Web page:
Thursday, June 15, 2006

Still good!

Human-interest stories always fascinate me. I love the power of emotions. The sanctity of sentiments. Truthfulness of soul. There is hardly any evidence of this mix in my native land – Kashmir. Though the place is beautiful and so are most its people, physically. However their spirits are often not too beautiful. I cannot take their artificial beliefs. The chicanery they harbor. Hang me for it but I have this brew of affection and aversion for them. Most of them – and that leaves out a small chunk – will talk to you cleanly, like the sharp edge of a knife. Cold and hot at once.

Nevertheless there are instances when one cannot help sketch a smile at the sparkling residues of humanity that still exist in the valley. I was happy to learn people are still good at heart and don’t necessarily view everything through the blinkered lens of religion. When people realize that the indifference to other cultures doesn’t always work. That’s when the spirit of goodness rises and suffuses over every thing small and stupid.

Some things do actually gladden hearts. Here…a news-item, re-produced from Greater Kashmir – Dated June 14, 2006 -- Kashmir’s best English newspaper. (Another matter it is far too mediocre in its style and presentation).


There were no OB vans, none from the army of photojournalists and no security bandobast either. Although sombre, the scene was still heartening—it was Muslims mourning death of an aged Kashmiri Hindu woman.

They outnumbered the Hindus or Pandits at the funeral of Shamoin Gigoo, 81, wife of late Sham Lal, who breathed her last on Monday evening at her residence at Indra Nagar, Srinagar.The Muslims stood calm at the Karan Nagar cremation ground as Ramesh Kumar Gigoo, the eldest son of Mrs Gigoo lit the pyre.

Yesterday it was the family friends, majority of them Muslims, who stood by the Gigoos in their hour of grief, and arranged for the funeral. In turn, the bereaved family, took due care of religious obligation of the Muslim mourners of offering Namaz. The cremation on Tuesday was deferred from 12 pm to 2.30 pm. Later, amidst sighs and sobs Shamoinee was consigned to flames as per the Hindu tradition.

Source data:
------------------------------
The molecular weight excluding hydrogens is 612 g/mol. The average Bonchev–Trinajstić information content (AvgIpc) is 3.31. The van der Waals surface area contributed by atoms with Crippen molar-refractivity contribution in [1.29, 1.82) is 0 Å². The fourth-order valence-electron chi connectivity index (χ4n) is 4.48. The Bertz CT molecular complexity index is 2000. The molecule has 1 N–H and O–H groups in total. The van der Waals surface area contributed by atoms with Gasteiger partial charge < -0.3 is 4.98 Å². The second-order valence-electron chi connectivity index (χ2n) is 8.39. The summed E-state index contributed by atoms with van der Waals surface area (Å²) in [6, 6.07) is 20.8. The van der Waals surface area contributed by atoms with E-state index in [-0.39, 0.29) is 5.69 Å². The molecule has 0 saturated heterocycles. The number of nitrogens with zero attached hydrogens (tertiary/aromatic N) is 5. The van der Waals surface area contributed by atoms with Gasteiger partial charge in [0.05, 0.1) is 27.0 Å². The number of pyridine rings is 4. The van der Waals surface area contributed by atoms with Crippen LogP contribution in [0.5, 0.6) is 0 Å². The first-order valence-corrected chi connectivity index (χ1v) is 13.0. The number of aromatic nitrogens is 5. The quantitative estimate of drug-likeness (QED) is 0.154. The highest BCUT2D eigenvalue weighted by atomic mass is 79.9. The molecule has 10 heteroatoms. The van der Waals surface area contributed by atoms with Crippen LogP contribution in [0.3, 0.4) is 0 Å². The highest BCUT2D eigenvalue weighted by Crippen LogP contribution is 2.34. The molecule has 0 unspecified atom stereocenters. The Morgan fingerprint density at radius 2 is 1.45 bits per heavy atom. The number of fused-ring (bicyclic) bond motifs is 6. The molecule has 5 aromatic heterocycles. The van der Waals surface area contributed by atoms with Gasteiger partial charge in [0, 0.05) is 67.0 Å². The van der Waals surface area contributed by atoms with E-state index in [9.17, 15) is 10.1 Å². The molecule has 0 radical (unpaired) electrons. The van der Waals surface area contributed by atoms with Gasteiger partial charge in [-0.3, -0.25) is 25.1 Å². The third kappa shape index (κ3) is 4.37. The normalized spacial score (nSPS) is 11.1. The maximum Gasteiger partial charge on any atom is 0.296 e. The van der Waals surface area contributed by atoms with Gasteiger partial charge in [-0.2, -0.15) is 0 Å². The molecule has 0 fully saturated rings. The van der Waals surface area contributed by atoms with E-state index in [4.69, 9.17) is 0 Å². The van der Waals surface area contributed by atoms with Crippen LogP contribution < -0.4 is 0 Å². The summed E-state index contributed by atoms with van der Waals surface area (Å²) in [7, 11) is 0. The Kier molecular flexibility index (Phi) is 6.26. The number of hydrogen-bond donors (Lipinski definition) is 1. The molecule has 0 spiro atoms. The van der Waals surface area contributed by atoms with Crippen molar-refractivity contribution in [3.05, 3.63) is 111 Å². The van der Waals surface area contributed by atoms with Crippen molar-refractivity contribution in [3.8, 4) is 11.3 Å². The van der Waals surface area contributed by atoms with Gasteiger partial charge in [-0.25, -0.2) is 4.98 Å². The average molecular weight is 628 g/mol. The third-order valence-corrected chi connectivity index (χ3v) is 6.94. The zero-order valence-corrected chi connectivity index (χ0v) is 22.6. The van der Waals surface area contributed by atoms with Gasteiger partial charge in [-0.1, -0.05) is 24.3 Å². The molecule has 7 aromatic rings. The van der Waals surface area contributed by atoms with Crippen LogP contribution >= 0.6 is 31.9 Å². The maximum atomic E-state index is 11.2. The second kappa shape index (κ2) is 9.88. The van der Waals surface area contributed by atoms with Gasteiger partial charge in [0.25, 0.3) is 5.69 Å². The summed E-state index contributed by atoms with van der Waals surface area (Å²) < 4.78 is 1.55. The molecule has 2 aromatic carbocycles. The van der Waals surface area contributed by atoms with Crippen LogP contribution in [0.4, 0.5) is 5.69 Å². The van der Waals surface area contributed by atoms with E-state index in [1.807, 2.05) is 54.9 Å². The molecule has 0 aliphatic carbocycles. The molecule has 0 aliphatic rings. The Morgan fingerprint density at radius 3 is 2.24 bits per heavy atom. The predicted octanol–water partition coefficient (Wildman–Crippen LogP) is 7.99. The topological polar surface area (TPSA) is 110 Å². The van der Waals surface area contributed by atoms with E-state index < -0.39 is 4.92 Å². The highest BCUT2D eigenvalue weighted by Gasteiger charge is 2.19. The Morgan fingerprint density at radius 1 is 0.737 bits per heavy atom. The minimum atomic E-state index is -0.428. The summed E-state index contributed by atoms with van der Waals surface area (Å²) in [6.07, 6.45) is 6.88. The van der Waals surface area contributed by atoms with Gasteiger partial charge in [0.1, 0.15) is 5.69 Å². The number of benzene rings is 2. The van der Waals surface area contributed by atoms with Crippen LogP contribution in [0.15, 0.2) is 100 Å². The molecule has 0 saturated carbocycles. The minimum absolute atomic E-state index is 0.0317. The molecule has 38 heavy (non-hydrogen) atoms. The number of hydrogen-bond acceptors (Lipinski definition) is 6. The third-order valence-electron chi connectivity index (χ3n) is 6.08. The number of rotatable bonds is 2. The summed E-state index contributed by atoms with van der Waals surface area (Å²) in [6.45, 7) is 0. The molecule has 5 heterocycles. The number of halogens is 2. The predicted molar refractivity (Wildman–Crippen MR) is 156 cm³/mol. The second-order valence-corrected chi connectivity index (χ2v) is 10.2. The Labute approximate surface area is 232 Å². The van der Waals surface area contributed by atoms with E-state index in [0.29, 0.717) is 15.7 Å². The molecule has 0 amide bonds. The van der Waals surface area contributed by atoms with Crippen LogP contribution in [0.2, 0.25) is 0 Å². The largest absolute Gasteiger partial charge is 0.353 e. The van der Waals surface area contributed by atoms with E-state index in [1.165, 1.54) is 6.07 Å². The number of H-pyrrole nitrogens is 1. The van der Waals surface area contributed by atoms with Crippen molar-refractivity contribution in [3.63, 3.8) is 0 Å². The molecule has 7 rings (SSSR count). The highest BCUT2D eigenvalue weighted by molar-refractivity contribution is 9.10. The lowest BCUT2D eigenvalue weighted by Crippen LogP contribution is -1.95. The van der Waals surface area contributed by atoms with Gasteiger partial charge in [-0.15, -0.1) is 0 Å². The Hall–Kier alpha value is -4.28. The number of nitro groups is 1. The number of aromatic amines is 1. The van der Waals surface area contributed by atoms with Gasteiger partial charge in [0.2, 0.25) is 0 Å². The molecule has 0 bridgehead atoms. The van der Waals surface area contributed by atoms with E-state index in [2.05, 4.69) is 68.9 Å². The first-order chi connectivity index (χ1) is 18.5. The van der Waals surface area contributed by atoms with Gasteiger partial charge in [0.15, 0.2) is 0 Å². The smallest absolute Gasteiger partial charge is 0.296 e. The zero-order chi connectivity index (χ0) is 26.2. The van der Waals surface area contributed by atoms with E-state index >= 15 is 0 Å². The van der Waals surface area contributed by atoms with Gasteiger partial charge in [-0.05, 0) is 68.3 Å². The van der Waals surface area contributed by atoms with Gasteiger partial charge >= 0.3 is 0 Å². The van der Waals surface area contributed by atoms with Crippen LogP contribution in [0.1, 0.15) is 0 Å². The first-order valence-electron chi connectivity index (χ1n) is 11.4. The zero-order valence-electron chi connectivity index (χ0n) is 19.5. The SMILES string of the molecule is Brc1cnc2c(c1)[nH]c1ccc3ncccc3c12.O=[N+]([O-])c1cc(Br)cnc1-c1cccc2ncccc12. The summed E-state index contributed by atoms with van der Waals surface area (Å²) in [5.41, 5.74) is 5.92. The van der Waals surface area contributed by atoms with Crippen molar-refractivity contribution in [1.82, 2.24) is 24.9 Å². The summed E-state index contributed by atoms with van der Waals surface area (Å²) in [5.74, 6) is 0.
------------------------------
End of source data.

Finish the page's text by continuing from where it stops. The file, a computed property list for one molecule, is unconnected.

About 50,000 Pandit families migrated to Jammu and many parts of India when anti-India uprising broke out in the Valley in 1990. But the Gigoos, like 7,000 other Pandits comprising 1,600 families, still live in the Valley. The Muslim friends had counseled late Sham Lal and his wife to stay put. “They were reluctant to leave their homeland, they were very nice people,” many mourners said.



mehak, new delhi said...

Let this secular fabric live long.


kunal said...

good piece, sam.

keep it up


Qazi Hilal said...

thats indeed a touching story. I think you brought a pertinent point here, that of human goodness. I know you can be magical with words and my arguement can go weak against your splendid english but you have got it wrong, sameer.

Kashmiris are not bad people,as you say. I think circumstances have made them turn like that. You see when years of unemployement and opression is there, you can't expect people to act honestly, exactly. They will take to cheating or lying to achieve their means.

lastly, i noticed your dig at greater kashmir. I think they are still doing a great job.

Remember, not everyone gets a chance of going to the best of english convents/study outside their country/live outside. You can't make such observations at humble people who still holding out in the valley, despite the odds.

Needless to say, I love your writings. You are just too good.


Qazi Hilal Ahmed,
Rawalpora, Srinagar

June 14, 2006

Umang Mehta said...

Thats a rather long apology for a really beautiful write-up.


Bruce, Brussels said...

Lovely web-blog here.

Dr Anil K jha said...

Thats an honest account from sameer and I think Mr Qazi merits a pat for his side of the story.
We know that the conditions have been bad out there but that can't be an excuse for moral corruption.


Samir Bhat said...

Author speaks:

Doctor Uncle: Thanks, as always for your kind appreciation.

Mr. Qazi: I think Dr Anil has rather succintly given you the answer. I understand the conditions have been harsh in Kashmir, economic hardship has reigned supreme and the overall infrastructre has deteriorated over these years but it doesn't exactly befit a region -- where most people carry religion on their sleeve -- to be a cheat-zone.

More ever I know that people are bad elsewhere also. Just because I don't seem to hve the same connect with other places and it really pains when your own lot breathe insincere.

As an aside, I welcome such positive criticism.